For those interested in the semi-technical stuff… Canon 5D II in A1 Servo mode with a 70-200mm f4 lens mostly at 200mm. The camera finds dealing with the snow quite challenging – it usually tries to tone the brightness down and leaves a darker than normal image – so I intentionally set the camera to overexpose by half a stop to ensure a more accurate exposure. I bumped the iso to 200, and chose a shutter speed of at least 1/500th second (fast enough to freeze even the quickest Golden Retriever). Then it’s just a matter of throwing the stick or tennis ball, and when he fetches and eagerly runs back toward me so I can repeat the process, I position myself down on one knee at his eye level and snap away.

Every now and then I get a good one 😉

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Ghosts…

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On our regular walk to the golf course, Oliver and I always pass a large stand of pine trees located opposite a graveyard. Depending on the time of day, the light, and the current season, these trees present a variety of interesting opportunities for photographic compositions. The sun had already set when I took the camera out one last time on this particular walk – I set the shutter speed to half a second, and started moving the camera up and down through the scene. I knew that the strong lines of the trees would contrast well with the cool carpet of snow that covered the ground, and it only took me a couple of tries to get something I liked. As twilight washed over the scene, I feel as though the low level of light combined with the dark tree trunks made for a ghostly impression.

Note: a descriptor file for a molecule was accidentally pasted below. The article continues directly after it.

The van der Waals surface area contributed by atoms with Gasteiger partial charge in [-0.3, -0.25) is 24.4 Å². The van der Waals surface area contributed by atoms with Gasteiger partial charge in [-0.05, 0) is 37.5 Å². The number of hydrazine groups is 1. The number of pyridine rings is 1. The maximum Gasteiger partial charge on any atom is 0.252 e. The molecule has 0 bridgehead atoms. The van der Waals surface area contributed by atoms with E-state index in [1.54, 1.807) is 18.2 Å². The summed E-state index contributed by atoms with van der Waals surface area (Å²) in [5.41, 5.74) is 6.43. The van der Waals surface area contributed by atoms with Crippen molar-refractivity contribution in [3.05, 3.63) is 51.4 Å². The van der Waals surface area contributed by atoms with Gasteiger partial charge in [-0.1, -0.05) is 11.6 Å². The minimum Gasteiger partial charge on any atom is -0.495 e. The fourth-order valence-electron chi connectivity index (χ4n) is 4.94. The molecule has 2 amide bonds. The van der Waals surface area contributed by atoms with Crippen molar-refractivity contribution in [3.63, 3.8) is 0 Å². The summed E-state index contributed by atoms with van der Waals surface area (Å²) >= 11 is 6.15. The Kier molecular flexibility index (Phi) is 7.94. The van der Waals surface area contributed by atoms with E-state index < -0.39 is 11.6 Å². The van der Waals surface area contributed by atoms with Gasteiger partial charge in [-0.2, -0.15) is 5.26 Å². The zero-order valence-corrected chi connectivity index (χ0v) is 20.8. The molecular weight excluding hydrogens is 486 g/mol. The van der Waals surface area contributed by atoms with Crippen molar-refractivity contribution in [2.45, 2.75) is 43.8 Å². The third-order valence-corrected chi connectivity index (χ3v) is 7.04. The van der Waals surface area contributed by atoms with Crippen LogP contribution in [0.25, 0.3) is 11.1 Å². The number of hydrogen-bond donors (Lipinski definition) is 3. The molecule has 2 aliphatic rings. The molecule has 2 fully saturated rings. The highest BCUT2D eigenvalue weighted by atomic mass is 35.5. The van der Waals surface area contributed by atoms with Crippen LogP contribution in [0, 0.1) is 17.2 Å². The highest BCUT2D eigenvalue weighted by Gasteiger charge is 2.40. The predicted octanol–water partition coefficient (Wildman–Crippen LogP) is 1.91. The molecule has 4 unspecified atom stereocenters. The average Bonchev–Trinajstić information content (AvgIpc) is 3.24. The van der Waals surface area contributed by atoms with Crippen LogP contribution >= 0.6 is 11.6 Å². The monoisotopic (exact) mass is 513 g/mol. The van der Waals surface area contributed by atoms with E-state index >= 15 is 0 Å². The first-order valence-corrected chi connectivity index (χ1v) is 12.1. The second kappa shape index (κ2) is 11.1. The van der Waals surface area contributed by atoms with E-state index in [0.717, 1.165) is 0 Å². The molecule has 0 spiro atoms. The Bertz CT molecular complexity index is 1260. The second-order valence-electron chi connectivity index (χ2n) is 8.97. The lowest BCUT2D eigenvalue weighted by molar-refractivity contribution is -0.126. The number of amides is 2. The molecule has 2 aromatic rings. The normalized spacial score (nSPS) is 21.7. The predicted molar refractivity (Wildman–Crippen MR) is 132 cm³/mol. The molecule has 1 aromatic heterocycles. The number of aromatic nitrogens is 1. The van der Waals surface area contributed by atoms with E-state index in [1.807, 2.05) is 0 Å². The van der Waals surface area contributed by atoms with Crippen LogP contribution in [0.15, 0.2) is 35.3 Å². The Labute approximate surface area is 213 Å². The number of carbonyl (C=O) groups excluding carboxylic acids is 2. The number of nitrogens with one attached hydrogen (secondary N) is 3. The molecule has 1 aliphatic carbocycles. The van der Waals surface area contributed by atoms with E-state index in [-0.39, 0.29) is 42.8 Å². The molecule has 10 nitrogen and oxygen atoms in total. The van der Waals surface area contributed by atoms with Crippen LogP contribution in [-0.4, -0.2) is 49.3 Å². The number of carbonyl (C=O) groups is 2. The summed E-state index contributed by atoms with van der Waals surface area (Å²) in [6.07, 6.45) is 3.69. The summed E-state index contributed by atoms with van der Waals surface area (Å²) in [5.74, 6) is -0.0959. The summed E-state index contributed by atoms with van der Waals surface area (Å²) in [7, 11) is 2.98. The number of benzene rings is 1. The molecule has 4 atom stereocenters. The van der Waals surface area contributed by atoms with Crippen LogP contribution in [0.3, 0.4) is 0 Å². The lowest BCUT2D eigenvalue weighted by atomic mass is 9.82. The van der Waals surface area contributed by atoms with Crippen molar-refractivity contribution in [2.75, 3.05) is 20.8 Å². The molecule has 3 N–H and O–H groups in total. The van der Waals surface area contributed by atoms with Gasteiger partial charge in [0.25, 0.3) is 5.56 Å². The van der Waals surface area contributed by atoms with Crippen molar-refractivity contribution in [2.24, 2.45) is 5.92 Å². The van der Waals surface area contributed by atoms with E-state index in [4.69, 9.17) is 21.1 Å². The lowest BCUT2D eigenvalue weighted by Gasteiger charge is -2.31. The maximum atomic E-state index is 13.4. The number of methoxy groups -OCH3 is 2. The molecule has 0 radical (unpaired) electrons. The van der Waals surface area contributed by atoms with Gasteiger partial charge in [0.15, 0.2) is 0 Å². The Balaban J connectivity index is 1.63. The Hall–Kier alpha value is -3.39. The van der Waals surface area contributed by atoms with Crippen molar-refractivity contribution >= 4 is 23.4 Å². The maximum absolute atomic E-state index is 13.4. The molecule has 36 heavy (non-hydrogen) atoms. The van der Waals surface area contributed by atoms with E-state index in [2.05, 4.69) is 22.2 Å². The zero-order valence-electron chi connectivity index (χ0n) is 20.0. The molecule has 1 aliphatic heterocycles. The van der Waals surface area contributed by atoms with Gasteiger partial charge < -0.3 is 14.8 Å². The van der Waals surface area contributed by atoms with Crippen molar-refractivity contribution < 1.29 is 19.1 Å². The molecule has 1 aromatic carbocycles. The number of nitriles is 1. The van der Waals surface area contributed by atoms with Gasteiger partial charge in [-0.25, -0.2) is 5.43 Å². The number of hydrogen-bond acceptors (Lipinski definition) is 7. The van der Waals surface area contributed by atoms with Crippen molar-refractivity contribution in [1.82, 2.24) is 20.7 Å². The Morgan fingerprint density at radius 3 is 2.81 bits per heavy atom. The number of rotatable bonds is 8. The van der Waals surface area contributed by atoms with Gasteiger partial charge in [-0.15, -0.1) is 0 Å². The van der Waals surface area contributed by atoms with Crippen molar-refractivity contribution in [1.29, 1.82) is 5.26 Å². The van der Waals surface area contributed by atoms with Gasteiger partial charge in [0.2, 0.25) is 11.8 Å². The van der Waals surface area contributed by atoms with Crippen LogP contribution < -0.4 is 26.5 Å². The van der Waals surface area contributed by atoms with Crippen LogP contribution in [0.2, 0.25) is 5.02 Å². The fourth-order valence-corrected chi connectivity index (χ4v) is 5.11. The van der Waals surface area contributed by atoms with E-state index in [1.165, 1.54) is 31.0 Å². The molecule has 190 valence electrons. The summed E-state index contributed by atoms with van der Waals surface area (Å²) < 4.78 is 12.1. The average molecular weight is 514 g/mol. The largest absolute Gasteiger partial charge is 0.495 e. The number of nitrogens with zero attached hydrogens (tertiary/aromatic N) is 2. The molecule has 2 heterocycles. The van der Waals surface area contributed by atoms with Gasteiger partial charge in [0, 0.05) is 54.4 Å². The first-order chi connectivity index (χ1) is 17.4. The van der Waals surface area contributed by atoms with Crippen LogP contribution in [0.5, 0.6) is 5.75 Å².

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Voldemort!

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I was trawling through some of my oldest portable hard drives in search of original RAW files from a long-ago trip to Utah when I came across this. Made on April Fool’s Day, this was the moment Jack Robert Patterson arrived in our lives. Due to its graphic nature – that’s literally Jack’s first breath after a C-section – some people might find this photograph a little off-putting. Me, I absolutely love it!

When I stumbled on it again the other day, I couldn’t wait to show it to the now tween Jack. I figured he’d get a kick out of seeing himself right at the beginning, and after all, I doubt if there are many kids with portraits like this! When I unveiled the image to him, he got very serious in tone and expression, and then he uttered one word that made me chuckle… Voldemort!

A foot of new snow…